5 Reasons We Need Ethics in Health Care

While health care delivery is primarily led by knowledge in the health sciences, it is also guided by ethics, a set of moral principles that help practitioners make justifiable decisions about patient care. Ethics in health care is influenced by many different factors, including our innate sense of right and wrong. When we better understand our own rights and duties to our patients, we have a clearer path to defend our reasoning for decisions that fulfill our ethical responsibilities as health care practitioners.

When you earn an online Master of Science in Health Care Ethics from Creighton University, you will learn more about the importance of health care ethics and why it is an important topic for patients, their families and their caregivers. Here are five reasons that ethics is so vital to the health care industry:

  1. It creates a safer environment for all. Ethics gives health care professionals the responsibility of ensuring their fellow workers are upholding the rights and obligations of the profession. For example, if a nurse realizes that a co-worker is abusing drugs or alcohol, and this creates an unsafe environment, the nurse is ethically and legally obligated to report this behavior. Such a system could not only save patients from harm but can also provide an avenue for the co-worker to get necessary help.1
  2. It improves patient care. Ethics not only provides a much clearer path for making decisions but creates an environment in which health care professionals can discuss ethical problems. By identifying potential ethical problems, steps can be taken for the patient and surrogate decision-makers, if required, to be involved in discussing the issue and to get prompt attention to correct the problem.2
  3. It increases public support. Trust plays a significant role in the relationship between a health care provider and patient. When the public believes in the medical community and knows that each member of that community is committed to acting in the patients’ best interests, it fosters feelings of trust and support. This could even translate into donations from wealthy benefactors for life-saving research projects.3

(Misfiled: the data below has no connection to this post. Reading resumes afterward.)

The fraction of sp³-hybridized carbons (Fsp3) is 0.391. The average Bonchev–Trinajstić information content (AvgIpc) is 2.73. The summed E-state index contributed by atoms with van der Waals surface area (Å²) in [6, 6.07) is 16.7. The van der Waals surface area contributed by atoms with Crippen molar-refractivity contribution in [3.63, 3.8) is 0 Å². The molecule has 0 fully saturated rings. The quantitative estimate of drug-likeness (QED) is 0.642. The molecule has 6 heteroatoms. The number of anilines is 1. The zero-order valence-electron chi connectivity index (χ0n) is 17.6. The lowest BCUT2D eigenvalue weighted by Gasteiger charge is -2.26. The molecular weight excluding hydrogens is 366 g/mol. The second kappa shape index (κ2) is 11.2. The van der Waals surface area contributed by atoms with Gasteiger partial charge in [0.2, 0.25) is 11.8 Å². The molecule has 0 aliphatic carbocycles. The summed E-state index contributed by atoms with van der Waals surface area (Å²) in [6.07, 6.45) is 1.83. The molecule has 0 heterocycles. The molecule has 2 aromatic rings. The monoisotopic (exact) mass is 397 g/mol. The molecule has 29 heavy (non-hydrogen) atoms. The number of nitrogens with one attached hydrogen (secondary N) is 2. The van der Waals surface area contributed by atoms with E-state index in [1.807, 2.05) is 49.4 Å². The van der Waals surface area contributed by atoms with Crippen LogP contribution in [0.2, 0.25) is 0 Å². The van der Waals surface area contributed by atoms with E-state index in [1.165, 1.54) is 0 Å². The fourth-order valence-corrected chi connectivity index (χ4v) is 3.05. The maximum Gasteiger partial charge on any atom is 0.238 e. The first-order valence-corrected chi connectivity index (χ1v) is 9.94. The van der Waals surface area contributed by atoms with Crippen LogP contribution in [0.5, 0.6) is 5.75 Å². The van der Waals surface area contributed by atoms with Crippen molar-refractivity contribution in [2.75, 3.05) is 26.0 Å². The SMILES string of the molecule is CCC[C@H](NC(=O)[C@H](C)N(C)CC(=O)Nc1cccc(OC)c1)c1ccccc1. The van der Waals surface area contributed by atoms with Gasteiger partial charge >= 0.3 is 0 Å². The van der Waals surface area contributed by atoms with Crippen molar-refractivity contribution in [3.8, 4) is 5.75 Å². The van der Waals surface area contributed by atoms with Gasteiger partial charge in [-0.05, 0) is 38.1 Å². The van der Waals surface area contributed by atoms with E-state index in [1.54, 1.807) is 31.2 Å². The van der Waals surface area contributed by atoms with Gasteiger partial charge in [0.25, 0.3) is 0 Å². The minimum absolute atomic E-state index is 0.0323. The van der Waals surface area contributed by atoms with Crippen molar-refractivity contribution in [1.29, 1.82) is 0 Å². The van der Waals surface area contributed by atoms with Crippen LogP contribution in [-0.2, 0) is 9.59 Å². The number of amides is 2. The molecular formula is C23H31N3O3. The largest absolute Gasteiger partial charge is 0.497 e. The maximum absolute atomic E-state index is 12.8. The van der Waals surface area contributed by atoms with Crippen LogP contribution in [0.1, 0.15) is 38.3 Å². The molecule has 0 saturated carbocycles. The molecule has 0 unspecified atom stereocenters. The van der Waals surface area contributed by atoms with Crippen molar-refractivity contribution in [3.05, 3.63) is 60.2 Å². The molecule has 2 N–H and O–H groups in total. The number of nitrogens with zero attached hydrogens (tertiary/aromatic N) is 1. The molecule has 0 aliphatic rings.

4. It guides end-of-life decisions. End-of-life decisions are difficult from all standpoints; often the family has a very different viewpoint than the medical staff. As the aging population continues to increase, these questions and challenges are more important, and perhaps more difficult, than ever before.4 Ethics allows you to answer such questions as, what if the family of a terminally ill patient wants you to prolong his or her life? What if they want you to end life-sustaining therapy prematurely?5 In Creighton’s health care ethics program, MHE 614 addresses these difficult questions and attempts to make them easier for the health care provider to answer. 
  5. It increases patient privacy and confidence. While the Health Insurance Portability and Accountability Act (HIPAA) mandates that patient information cannot be disclosed to others, before it existed health care ethics had already created a professional duty for providers to maintain confidentiality of both personal and medical information. When patients know their sensitive information is protected, they are more likely to be forthcoming with information.6

Understanding the importance of ethics in health care is the first step in learning how to uphold it. With an online Master of Science in Health Care Ethics from Creighton University, you will learn how important a role it plays in your professional life and will learn to use it as a guideline for your daily decisions.

1http://www.nursesbooks.org/ebooks/download/CodeofEthics.pdf, p. 37
2Pavlish, C, Brown-Saltzman, K., Hersh, M., Shirk, M., Nudelman, O. (2011). Early Indicators and Risk Factors for Ethical Issues in Clinical Practice. Journal of Nursing Scholarship, 43:1, 13–21.